Questions about case fan modding.

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Are there any adaptors which will have you plug the adaptor in your
ordinary household electrical outlet and then be able to attach your
90mm or 120mm case fan to it and use it that way?

The electronic device I wish to cool using the casefans does not have
anything like the plug outlet like your typical motherboard does.

If there are no such adaptors, can someone recommend a method to get
these fans to work as I would like to?  Thanks.

Re: Questions about case fan modding.

"" <Holy Moses> says...
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 Why not just use an A.C. fan?


Re: Questions about case fan modding.

On Sat, 19 Jan 2008 22:41:14 -0700, "" <Holy
Moses> wrote:

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One option is an AC-DC supply plugged into the wall AC
outlet.  A typical wall wart like you probably have powering
many of your consumer electronics devices would work, though
you will have to determine if you want full speed fan
operation or to target a bit lower voltage and if the power
supply is unregulated you will need to account for that in
the resultant voltage the fan sees since some projects don't
need particularly high airflow.

You haven't mentioned the particulars of this project which
make it more difficult to recommend the best alternative,
but whichever route you take it would require buying mating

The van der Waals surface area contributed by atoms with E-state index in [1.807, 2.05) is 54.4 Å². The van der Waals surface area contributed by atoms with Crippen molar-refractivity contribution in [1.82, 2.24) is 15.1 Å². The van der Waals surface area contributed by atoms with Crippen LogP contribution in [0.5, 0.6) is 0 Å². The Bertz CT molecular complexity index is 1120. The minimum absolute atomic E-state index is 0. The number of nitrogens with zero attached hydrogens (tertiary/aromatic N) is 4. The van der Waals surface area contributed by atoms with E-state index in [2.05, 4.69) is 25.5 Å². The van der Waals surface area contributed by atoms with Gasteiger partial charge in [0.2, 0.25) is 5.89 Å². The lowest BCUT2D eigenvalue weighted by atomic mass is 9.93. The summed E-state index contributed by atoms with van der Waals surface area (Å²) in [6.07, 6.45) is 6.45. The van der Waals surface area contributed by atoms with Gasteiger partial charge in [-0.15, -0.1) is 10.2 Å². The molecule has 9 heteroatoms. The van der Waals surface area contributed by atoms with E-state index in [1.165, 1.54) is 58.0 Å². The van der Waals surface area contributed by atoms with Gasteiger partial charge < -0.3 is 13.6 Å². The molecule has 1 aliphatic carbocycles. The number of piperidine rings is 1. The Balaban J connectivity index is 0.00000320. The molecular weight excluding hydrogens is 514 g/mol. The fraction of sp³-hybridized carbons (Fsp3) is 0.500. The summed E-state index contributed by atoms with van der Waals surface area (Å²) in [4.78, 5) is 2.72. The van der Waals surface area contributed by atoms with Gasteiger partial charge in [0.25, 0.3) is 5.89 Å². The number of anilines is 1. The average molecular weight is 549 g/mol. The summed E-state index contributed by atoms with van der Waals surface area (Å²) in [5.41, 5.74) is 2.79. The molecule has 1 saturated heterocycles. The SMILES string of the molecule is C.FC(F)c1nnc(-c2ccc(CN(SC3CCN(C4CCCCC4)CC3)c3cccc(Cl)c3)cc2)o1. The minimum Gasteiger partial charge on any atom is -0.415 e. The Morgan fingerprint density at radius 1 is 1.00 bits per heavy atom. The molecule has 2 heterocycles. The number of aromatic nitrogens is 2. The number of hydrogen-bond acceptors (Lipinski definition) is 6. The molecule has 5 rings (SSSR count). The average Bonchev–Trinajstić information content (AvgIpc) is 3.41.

connectors from the PSU to the fan, to substitute some other
pair of mating connectors for both PSU and fan, or direct
wire it whether that mean splicing some wires or soldering
to a PCB, etc.

Depending on the electronic device, it may have some power
subcircuit(s) suitable for powering the fan.  A multimeter
and general assessment of the circuits should tell you if
there is any place power can be tapped, and if the voltage
starts out too high but within reason, a current limitor or
voltage regulator might be placed in series with the fan.

Basically yes in general it's possible to do what you want
but we dont' have enough info  to determine what to do most
easily or quickly, nor what related tools you may have or
ability to do some things like soldering and measurements
with a multimeter.

If tapping into the existing device's power seems beyond
what you want to do, mention the fan's specs like voltage,
current, RPM, whether you need a lot of cooling from it or
not, and whether you have any spare wall-wart AC-DC supplies
lying around that you want to use or whether you'd need to
purchase one.

Re: Questions about case fan modding.

"" <Holy Moses> wrote in message
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If you are talking about a standard PC case fan then all you need is a mains
AC to DC plug pack from your local electronics store.
Read the voltage and current specs off the fan and get an adaptor with the
same output voltage and the same or greater current ability.

Alternatively connect the appropriate number of batteries in series.
Using rechargeables will reduce the running costs quite a bit.


Re: Questions about case fan modding.

On Sat, 2 Feb 2008 15:36:29 +1300, "PeeCee"

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If that AC-DC adapter is unregulated (as many are) it will
tend to float above the rated voltage.  Also, the average
current a fan uses is typically lower than the peak rated on
the label.  Therefore, consider the following example which
are real parts I've grabbed and am measuring with a

12V, 500mA generic unregulated adapter
Fan rated as 12V, 0.14A

Result is the fan gets 14.7V, and while many 12V fans can
tolerate this as it's not that much higher, it will be
addt'l noise and wear on the fan.

IMO, for a typical 12V fan using an unregulated 5V AC-DC
adapter is often the best choice for low noise, or a 9V
adapter to get closer to a 12V result.

When the above fan is powered by that adapter,

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